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This panel was part of the conference "Next Generation Gentral Banking - Climate Change, Inequality, Financial Instability" 03. - 05.02.2021. In March 2020, central banks have once again proven to be the first line of defense in crisis-ridden times. With their far reaching actions they prevented the world from experiencing a collapse of financial markets on top of the severe health and economic crisis caused by Covid-19. Since the global financial crisis, central banks' roles and repertoire have vastly changed. The Federal Reserve has recently adopted a new strategy of average inflation targeting for its monetary policy and the European Central Bank is currently conducting the first strategy review in 17 years - President Lagarde has made it very clear that the ECB intends to address this new role. We believe that this calls for a wider debate on the role of central banks in times of financial instability, growing inequality and an escalating climate crisis. Central banks have powerful tools at their disposal. Should they - and if so, how - support policy goals beyond their traditional price stability mandate? The conference “Next Generation Central Banking: Climate change, inequality, financial instability” on 3-5. February 2021 provided a forum on these timely questions.
This contribution is a recording of the speed debate with Benjamin Braun (Max Planck Institute for the Study of Societies) and Michal Horváth (Chief Economist, Slovakian National Bank).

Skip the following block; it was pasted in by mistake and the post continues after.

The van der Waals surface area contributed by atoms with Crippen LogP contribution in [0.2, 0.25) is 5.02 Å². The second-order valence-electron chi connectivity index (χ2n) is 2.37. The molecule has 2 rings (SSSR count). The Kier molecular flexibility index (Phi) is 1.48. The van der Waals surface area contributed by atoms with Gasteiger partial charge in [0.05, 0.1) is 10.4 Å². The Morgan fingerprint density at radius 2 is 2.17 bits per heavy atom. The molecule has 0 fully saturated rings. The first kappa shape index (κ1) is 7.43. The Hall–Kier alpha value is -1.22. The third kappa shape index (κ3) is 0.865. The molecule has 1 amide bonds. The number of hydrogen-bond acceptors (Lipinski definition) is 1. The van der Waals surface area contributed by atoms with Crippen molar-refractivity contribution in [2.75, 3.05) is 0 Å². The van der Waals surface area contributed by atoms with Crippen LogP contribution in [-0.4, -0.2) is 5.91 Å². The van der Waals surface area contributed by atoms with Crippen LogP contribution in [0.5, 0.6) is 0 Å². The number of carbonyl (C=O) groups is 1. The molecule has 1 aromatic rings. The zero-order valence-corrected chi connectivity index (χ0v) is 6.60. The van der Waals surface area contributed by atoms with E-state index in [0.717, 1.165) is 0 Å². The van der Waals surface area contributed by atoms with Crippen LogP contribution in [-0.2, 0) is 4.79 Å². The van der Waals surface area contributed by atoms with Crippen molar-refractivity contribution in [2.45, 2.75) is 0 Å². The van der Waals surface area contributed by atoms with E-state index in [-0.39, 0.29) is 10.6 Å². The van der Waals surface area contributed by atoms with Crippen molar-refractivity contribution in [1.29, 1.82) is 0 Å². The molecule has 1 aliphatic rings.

In this short speed debate Benjamin Braun and Michal Horváth discuss the future role of central banking in terms of tackling social inequality and climate change. Braun argues that although the holy trinity of inflation targeting (price stability as the primary goal, central bank independence as the institutional arrangement, short-term interest rate as the operational target) has been a successful achievement, it is nonetheless a specific institutional solution to macroeconomic problems in a specific historical juncture. The future of central banking will be a question of tackling "institutional amnesia" and will be decided in the political arena that will have to recalibrate the macrofinancial regime and the scale of monetary-fiscal coordination if a more climate friendly mode of economising is to be made feasable. Horváth however disagrees with repurposing the mandate(s) of central banks and predicates on the contrary that price stability and monetary policy of the last decade has been an important contributor to social justice and financial stability even, eventually raising the need for fiscal policy intervention. This is a fair point to an extent but neglects the reality of ECB's current 'one-size-fits-all' and unconventional monetary policies in a currency union experiment that suffers from intensifying macroeconomic imbalances between member countries and societal groups alike. Horváth's statement further neglects the fact that recent crisis mitigation measures provided merely a temporal fix and restructured cash flow commitments of both public and private sectors into the future and did little to make our global financial setting more resilient. According to Braun it is rather the elemination of monetary-fiscal coordination enshrined in the Maastricht Treaty that takes the central bank out of the equation in terms of fiscal policy and government debt and subjects states (and their population as a whole and welfare policies in particular) to market discipline. Independent central banks are themselves part of the macrofinancial regime that incapacitates fiscal room to maneuvre in the first place.